By Daniel Morcombe Foundation
Parents have an essential role in reinforcing the messages being delivered in the schools. The Daniel Morcombe Child Safety Curriculum and other safety curriculum are taught in many schools across Australia. Children are not responsible for their own safety, however, they can learn clear safety messages and skills from programs. Children who receive positive safety messages at school and at home are more likely to develop protective skills and less likely to experience sexual abuse.
When your child participates in child safety lessons at school it is hoped that they will want to talk about safety issues and ask questions. The following tips can assist you.
1. ASK YOUR CHILD WHAT THEY HAVE LEARNT ABOUT SAFETY
Asking what your child has been learning is a great way to start talking and will help you gauge their understanding. Some lessons include a take home worksheet or postcard with key safety messages. These take homes inform families about what is being discussed in school and sometimes provide prompt discussion suggestions for at home. Finding out what your child knows about safety helps you to build on that knowledge and make it relevant to your home and family. Encourage regular discussions with your child about these safety messages. Child safety is not a one off chat. Show your child that you are interested and comfortable talking with them about safety. Give them opportunities to raise concerns and ask about things that they might be thinking about. Open communication with your child about being safe is a strong protective factor.
2. TEACHABLE MOMENTS
Often opportunities or ‘teachable moments’ arise in our daily lives that can be used to start a discussion or are useful for considering recognise, react and report strategies. For example:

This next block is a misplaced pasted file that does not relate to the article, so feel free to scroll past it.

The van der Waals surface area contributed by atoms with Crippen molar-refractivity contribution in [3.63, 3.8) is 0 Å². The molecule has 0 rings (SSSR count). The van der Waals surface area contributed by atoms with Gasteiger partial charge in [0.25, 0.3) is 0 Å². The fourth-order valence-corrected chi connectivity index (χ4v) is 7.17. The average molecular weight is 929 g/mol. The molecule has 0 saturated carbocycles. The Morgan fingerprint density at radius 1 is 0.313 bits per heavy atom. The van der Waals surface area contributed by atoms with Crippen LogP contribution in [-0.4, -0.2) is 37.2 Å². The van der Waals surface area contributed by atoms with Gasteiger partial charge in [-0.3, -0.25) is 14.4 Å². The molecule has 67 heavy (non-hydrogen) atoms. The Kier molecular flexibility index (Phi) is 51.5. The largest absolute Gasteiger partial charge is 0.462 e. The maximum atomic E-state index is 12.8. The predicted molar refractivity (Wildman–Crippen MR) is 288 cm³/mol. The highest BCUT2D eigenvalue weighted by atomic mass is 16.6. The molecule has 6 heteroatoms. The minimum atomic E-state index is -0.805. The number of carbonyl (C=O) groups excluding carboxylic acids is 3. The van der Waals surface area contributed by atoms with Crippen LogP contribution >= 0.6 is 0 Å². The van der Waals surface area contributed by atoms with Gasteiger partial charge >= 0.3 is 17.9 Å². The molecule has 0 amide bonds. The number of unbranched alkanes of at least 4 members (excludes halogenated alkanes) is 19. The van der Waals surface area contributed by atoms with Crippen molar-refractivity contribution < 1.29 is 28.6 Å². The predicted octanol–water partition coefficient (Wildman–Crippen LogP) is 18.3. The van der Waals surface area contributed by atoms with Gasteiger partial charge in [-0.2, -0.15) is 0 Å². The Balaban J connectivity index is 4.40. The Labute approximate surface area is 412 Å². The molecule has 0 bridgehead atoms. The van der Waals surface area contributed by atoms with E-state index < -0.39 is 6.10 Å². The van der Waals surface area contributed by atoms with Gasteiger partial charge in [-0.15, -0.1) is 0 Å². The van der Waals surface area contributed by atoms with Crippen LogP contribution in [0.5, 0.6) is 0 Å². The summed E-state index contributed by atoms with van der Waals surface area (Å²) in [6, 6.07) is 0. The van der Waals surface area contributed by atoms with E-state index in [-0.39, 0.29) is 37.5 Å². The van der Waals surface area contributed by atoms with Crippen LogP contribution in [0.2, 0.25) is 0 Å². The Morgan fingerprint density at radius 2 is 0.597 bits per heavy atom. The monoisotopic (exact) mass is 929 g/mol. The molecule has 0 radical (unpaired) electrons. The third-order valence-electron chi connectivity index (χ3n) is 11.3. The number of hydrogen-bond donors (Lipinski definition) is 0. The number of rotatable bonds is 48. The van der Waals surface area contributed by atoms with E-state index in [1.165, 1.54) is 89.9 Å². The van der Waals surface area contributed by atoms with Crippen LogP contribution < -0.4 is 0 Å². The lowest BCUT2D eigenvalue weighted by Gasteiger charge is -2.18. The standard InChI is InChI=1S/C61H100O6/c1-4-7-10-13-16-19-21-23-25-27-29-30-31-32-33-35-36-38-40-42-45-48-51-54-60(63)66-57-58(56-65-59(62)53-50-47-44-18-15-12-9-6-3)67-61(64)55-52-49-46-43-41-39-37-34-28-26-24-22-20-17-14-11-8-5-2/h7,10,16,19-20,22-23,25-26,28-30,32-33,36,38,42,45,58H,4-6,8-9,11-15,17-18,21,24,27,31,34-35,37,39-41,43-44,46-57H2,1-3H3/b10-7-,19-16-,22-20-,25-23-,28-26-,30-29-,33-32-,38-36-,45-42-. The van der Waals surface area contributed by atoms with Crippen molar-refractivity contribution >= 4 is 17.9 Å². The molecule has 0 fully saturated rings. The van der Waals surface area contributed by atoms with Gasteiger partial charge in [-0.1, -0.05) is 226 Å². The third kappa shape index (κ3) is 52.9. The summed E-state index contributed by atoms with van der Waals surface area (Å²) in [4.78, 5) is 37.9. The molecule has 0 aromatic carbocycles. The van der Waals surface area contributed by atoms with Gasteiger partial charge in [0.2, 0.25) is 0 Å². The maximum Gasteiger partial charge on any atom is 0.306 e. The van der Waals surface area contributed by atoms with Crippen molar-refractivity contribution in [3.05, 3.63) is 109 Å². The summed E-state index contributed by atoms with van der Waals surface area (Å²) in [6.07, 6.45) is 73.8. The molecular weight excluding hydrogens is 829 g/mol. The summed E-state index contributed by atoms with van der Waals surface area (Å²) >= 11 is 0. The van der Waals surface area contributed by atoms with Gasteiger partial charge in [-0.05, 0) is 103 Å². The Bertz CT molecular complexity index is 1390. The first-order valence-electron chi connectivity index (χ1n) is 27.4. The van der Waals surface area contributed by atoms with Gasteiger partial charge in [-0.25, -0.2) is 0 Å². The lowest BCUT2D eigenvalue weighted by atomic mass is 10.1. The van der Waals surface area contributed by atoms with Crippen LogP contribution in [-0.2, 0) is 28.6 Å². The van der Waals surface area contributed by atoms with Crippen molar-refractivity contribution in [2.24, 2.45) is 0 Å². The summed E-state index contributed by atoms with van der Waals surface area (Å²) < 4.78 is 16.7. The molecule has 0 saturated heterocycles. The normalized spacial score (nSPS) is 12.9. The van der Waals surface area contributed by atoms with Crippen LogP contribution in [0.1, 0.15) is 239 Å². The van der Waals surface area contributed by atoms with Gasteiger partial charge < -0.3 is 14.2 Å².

- a television show about surf lifesavers could lead to a discussion about water safety
- using a zebra crossing could lead to a conversation about how to safely cross the road
- planning what your child should do if you are late collecting them from the pick-up zone
- giving advice on how to answer the phone or front door
- a news story about personal safety can be a great way to encourage your child to talk with you including about things that make them scared, worried or embarrassed.
By talking about safety in everyday situations, you will help your child to build knowledge and develop skills to recognise, react and report if they are in an unsafe situation. Sometimes it is good to talk with your child when you are in the car together and when you are being active together. This gives you both a chance to talk in a more relaxed way and make being safe conversations part of normal activities.
3. DISCUSS ‘WHAT IFS…’
Whilst you cannot predict when your child may find themselves in an unsafe situation, speaking with them about what they could do in a variety of situations can help them to be prepared. Using ‘What if…’ questions for a range of safety situations is useful. For example, ‘What if…’
- there was a fire in the house?
- they get lost at the local shopping centre?
- they access or get shown ‘rude’ or ‘nude’ pictures online?
- an adult asks them to help search for a lost dog?
- someone they think is cute asks them for a kiss?
4. ANSWERING QUESTIONS
If you are uncomfortable talking about a topic, be honest. Say that you feel embarrassed and that you still want to talk about the topic because it is important. Remember, parents don’t have to know all the answers. If you are unsure of the answer to a question, be honest and then find out together. What is most important is that your child knows they can approach you if they have a question about safety, relationships and feelings now and always. It is amazing how confident and comfortable you and your child can feel when you talk honestly and openly about how much you care and want to look after each other.
If your child does talk to you about a time they have felt unsafe, in particular if they talk about sexual abuse, you can help by not panicking. Just listen, thank them for telling you and emphasising that they have not done anything wrong. Talk with them about getting help in an appropriate manner and that it is your job to help care for them. For more support call your local children’s department or Parentline on 1300 30 1300.
The Daniel Morcombe Foundation is hosting the annual “Day for Daniel” on Friday October 27. This is the largest child safety awareness day in Australia. Over 1 million people, including 3,000 schools across Australia are expected to participate in 2017.
The theme of the day is Wear Red, Educate and Donate and for the first time – Australia’s biggest online child safety lesson. It will be broadcast online by Daniel’s parents, Denise and Bruce Morcombe.